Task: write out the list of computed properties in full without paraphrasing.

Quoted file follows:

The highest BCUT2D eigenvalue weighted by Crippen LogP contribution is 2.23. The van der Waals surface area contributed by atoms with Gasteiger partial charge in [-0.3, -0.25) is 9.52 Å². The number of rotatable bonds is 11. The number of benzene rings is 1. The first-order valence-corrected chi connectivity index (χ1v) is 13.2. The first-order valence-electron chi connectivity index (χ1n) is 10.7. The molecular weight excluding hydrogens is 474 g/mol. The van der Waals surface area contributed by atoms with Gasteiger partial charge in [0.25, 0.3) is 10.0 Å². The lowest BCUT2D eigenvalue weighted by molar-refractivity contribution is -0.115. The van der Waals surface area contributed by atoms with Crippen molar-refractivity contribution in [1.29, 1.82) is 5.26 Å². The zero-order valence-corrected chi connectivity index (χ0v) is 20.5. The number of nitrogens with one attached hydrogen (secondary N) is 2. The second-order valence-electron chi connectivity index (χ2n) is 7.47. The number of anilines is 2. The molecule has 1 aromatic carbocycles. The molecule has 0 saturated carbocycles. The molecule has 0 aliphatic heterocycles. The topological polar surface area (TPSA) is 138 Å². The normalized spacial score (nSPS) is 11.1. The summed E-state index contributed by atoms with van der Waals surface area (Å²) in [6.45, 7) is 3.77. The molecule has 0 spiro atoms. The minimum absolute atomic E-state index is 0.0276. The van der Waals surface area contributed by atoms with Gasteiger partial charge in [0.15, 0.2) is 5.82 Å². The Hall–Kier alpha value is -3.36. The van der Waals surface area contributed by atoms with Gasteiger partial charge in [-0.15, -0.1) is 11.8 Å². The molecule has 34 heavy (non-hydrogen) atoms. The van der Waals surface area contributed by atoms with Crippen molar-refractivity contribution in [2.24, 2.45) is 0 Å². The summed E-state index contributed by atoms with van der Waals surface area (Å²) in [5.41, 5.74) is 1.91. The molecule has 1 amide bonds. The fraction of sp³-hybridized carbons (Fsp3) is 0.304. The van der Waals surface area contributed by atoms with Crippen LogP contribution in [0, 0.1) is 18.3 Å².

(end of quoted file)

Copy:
The highest BCUT2D eigenvalue weighted by Crippen LogP contribution is 2.23. The van der Waals surface area contributed by atoms with Gasteiger partial charge in [-0.3, -0.25) is 9.52 Å². The number of rotatable bonds is 11. The number of benzene rings is 1. The first-order valence-corrected chi connectivity index (χ1v) is 13.2. The first-order valence-electron chi connectivity index (χ1n) is 10.7. The molecular weight excluding hydrogens is 474 g/mol. The van der Waals surface area contributed by atoms with Gasteiger partial charge in [0.25, 0.3) is 10.0 Å². The lowest BCUT2D eigenvalue weighted by molar-refractivity contribution is -0.115. The van der Waals surface area contributed by atoms with Crippen molar-refractivity contribution in [1.29, 1.82) is 5.26 Å². The zero-order valence-corrected chi connectivity index (χ0v) is 20.5. The number of nitrogens with one attached hydrogen (secondary N) is 2. The second-order valence-electron chi connectivity index (χ2n) is 7.47. The number of anilines is 2. The molecule has 1 aromatic carbocycles. The molecule has 0 saturated carbocycles. The molecule has 0 aliphatic heterocycles. The topological polar surface area (TPSA) is 138 Å². The normalized spacial score (nSPS) is 11.1. The summed E-state index contributed by atoms with van der Waals surface area (Å²) in [6.45, 7) is 3.77. The molecule has 0 spiro atoms. The minimum absolute atomic E-state index is 0.0276. The van der Waals surface area contributed by atoms with Gasteiger partial charge in [0.15, 0.2) is 5.82 Å². The Hall–Kier alpha value is -3.36. The van der Waals surface area contributed by atoms with Gasteiger partial charge in [-0.15, -0.1) is 11.8 Å². The molecule has 34 heavy (non-hydrogen) atoms. The van der Waals surface area contributed by atoms with Crippen molar-refractivity contribution in [2.24, 2.45) is 0 Å². The summed E-state index contributed by atoms with van der Waals surface area (Å²) in [5.41, 5.74) is 1.91. The molecule has 1 amide bonds. The fraction of sp³-hybridized carbons (Fsp3) is 0.304. The van der Waals surface area contributed by atoms with Crippen LogP contribution in [0, 0.1) is 18.3 Å².